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Crossing the Analytics-to-Action Divide: Part 2

  • Type: Blog

by David Groebner - Managing Director (Europe) and Scott Yamada - General Manager, Client Services

Analytics are nothing without adoption – align incentives and adjust for fit to drive change

As a global retail strategy and analytics company, our focus is helping retailers use their deep customer insights to find better ways of approaching their price, promotion planning, targeted marketing, and assortment optimization decisions. An ongoing challenge is achieving organization-wide buy in from the front-line users that will reap the most benefits from leveraging these customer insights.

In the first part of this series, we discussed how tailoring and integrating customer-centric retailing approaches require internal alignment to set up the conditions for success. In this second part, we break down how to effectively implement the analytics. Here, we’ll discuss what you can do after you’ve cracked the analytical challenges around organizational alignment and how you can embed those new insights into your business.

To recap, here are the four fundamental principles to successfully crossing the analytics-to-action divide that perplexes so many analytics teams. We’ll now address building the right framework for implementation.

  1. Bring the organization along
  2. Integrate the analytics into the business
  3. Measure & align incentives
  4. Learn and adjust – but not too much

Let’s dive into the specifics on how to effectively fine-tune different approaches to fit the needs of the end users.

Measure & align incentives

What gets measured gets managed, but only if the measures have implications. Many analytics teams will design their approach in great detail, but the audience is either resistant to the complex methodology, or they aren’t decision makers with respect to the front-line staff. Getting organizational alignment on performance measurement and the incentives involved are critical to adoption and change. To be successful, the following steps need to be put in place:

  1. GET THE METRICS RIGHT: Spend time getting the measurement of success right. Simple changes such as adding a “who logged into the tool this week” component can create awareness. Simplicity should guide all performance metrics to ensure that front-line teams can interpret their performance in a new way, even if the underlying methodology is complex. Properly defined metrics like high value vs. low value customer performance can highlight where basic sales growth can be counterproductive to the overall health of the business.Integrate the analytics into the business
  2. ENABLE ACTION: Metrics that don’t point to coachable or correctable behavior won’t enable managers to improve the performance of their teams. Framing results in key buckets that highlight the best/worst performers allow leaders to quickly key in on what’s working and what’s not, while eliminating the noise in the middle. If the metrics don’t enable action, the business will not adopt them and the measurement will be powerless to enable change. That’s why exception reporting is often an easy win.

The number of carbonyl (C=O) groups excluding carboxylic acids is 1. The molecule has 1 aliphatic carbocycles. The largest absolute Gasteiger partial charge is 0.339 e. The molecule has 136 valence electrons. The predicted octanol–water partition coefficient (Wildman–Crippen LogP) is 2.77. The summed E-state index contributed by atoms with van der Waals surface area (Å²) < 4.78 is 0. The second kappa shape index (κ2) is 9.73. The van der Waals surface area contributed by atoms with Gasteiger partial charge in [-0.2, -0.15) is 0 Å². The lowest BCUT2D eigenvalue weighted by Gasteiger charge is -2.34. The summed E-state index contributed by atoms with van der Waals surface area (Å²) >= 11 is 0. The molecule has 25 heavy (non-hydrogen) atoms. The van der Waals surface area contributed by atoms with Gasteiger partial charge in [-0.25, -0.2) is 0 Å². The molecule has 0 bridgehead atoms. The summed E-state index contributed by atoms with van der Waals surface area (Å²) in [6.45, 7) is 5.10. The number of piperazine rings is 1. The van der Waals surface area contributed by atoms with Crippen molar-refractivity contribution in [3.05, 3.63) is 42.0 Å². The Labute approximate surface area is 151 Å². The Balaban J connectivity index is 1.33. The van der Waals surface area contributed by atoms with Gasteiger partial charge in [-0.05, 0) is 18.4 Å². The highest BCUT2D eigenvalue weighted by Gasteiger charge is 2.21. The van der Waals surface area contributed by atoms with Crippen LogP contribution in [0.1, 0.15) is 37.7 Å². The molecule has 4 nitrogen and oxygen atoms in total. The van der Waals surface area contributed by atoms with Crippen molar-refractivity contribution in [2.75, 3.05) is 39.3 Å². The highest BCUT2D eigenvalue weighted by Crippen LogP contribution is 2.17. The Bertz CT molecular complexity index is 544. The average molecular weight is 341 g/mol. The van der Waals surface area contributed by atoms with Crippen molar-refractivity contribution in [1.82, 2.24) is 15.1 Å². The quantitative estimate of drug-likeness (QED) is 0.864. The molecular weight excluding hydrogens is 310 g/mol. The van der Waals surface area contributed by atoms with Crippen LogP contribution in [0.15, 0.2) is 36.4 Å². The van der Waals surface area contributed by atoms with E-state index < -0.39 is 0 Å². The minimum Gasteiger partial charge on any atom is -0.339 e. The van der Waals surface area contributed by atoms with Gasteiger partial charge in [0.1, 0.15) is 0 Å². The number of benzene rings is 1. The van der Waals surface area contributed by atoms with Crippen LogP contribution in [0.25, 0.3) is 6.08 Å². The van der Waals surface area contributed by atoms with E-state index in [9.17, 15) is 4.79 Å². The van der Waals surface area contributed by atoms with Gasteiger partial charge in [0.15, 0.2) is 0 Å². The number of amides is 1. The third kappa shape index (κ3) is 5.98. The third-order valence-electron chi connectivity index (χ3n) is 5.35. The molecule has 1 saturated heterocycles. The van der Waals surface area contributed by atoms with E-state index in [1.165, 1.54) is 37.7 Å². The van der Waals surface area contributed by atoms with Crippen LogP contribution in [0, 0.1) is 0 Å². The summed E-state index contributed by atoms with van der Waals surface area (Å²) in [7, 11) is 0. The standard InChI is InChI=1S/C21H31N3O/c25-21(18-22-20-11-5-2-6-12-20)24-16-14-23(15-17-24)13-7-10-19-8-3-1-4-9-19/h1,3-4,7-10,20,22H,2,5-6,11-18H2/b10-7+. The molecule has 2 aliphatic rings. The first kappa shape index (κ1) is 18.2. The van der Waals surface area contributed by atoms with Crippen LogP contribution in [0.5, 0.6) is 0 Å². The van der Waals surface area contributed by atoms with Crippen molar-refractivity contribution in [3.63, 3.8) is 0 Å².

3. MEASUREMENT = INCENTIVES: After building usage, tying actions back to incentives is crucial to success – but it must be done carefully and correctly to avoid crafty employees finding ways to game the system without truly changing their behavior. Fundamentally, compensating team members for making the right decisions based on the new way of thinking will demonstrate organizational commitment to the approach, and ensure compliance and change. Far too often, we see major analytical projects suffering because there are few incentives to adopt.

Learn and adjust, but not too much

While it’s wise to make course corrections throughout deployment, don’t overhaul the program too much or too frequently. Taking a measured approach to changes is critical to ensure that you allow enough time to get a read on results without disrupting the solution – change takes time. If you spend time up front designing the right education, integration, and incentive program, the full value of the analytical work can be realized.

  1. SMALL TWEAKS: Noise from the front line often creates urgency for change. If you’re not viewed as responsive, resistance can grow quickly. Finding small tweaks that can eliminate some of the noise goes a long way towards demonstrating a willingness to provide support and can blunt some of the up-front criticism. If you know that this is going to happen and plan for those resources to be available, you’ll be ahead of the game.
  2. LISTEN CAREFULLY & ACKNOWLEDGE FEEDBACK: In many ways, setting up mechanisms for gathering and acknowledging feedback can help dispel front-line angst. Ensuring there is a communication plan that recognizes the input and spells out follow-up steps – even if the follow up is that nothing will be done in the short term – goes a long way towards mitigating resistance. An ongoing communication cycle validates users and creates the discipline of continuous feedback.

Ultimately, analytics will only provide value if implementation and adoption take place. Even basic analytics will drive more value if they are used – complex analytics alone are not a silver bullet. So the challenge for firms or internal groups that bring advanced analytics to life is not only to get the analytics right, but to ensure that action follows in a meaningful way. Understanding that you need to devote equal amounts of energy to the analytics themselves, and to the internal alignment and implementation efforts is the key to unlocking the power of customer analytics.

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